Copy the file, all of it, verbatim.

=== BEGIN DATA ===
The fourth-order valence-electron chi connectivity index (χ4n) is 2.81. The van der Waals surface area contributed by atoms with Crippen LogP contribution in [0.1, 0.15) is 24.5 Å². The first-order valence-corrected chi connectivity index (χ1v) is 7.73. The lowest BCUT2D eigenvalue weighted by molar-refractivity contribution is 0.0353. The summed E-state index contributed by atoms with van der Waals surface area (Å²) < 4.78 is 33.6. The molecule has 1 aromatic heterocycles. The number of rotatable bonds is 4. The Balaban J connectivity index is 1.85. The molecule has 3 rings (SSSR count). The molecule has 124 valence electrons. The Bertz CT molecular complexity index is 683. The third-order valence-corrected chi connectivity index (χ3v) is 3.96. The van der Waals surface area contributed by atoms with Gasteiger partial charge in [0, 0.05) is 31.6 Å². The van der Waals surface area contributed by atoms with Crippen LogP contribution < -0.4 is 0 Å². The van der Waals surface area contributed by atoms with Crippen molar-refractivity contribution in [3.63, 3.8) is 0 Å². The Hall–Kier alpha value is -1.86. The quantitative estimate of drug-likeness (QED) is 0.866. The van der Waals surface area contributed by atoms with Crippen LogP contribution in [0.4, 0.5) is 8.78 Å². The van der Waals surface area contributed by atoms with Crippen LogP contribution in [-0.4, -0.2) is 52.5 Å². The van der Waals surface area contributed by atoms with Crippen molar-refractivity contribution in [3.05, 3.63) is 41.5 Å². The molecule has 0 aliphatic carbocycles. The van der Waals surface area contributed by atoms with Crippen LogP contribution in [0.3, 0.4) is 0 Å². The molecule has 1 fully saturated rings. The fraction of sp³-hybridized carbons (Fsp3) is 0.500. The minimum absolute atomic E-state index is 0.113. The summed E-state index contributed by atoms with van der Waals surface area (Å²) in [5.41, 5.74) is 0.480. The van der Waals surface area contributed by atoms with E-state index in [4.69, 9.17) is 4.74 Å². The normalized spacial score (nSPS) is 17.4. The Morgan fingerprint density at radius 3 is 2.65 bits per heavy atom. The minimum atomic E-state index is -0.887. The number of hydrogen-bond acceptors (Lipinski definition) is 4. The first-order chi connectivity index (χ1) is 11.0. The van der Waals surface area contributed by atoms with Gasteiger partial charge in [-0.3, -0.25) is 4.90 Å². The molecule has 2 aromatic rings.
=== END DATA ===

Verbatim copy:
The fourth-order valence-electron chi connectivity index (χ4n) is 2.81. The van der Waals surface area contributed by atoms with Crippen LogP contribution in [0.1, 0.15) is 24.5 Å². The first-order valence-corrected chi connectivity index (χ1v) is 7.73. The lowest BCUT2D eigenvalue weighted by molar-refractivity contribution is 0.0353. The summed E-state index contributed by atoms with van der Waals surface area (Å²) < 4.78 is 33.6. The molecule has 1 aromatic heterocycles. The number of rotatable bonds is 4. The Balaban J connectivity index is 1.85. The molecule has 3 rings (SSSR count). The molecule has 124 valence electrons. The Bertz CT molecular complexity index is 683. The third-order valence-corrected chi connectivity index (χ3v) is 3.96. The van der Waals surface area contributed by atoms with Gasteiger partial charge in [0, 0.05) is 31.6 Å². The van der Waals surface area contributed by atoms with Crippen LogP contribution < -0.4 is 0 Å². The van der Waals surface area contributed by atoms with Crippen molar-refractivity contribution in [3.63, 3.8) is 0 Å². The Hall–Kier alpha value is -1.86. The quantitative estimate of drug-likeness (QED) is 0.866. The van der Waals surface area contributed by atoms with Crippen LogP contribution in [0.4, 0.5) is 8.78 Å². The van der Waals surface area contributed by atoms with Crippen LogP contribution in [-0.4, -0.2) is 52.5 Å². The van der Waals surface area contributed by atoms with Crippen molar-refractivity contribution in [3.05, 3.63) is 41.5 Å². The molecule has 0 aliphatic carbocycles. The van der Waals surface area contributed by atoms with Crippen LogP contribution in [0.3, 0.4) is 0 Å². The molecule has 1 fully saturated rings. The fraction of sp³-hybridized carbons (Fsp3) is 0.500. The minimum absolute atomic E-state index is 0.113. The summed E-state index contributed by atoms with van der Waals surface area (Å²) in [5.41, 5.74) is 0.480. The van der Waals surface area contributed by atoms with E-state index in [4.69, 9.17) is 4.74 Å². The normalized spacial score (nSPS) is 17.4. The Morgan fingerprint density at radius 3 is 2.65 bits per heavy atom. The minimum atomic E-state index is -0.887. The number of hydrogen-bond acceptors (Lipinski definition) is 4. The first-order chi connectivity index (χ1) is 11.0. The van der Waals surface area contributed by atoms with Gasteiger partial charge in [-0.3, -0.25) is 4.90 Å². The molecule has 2 aromatic rings.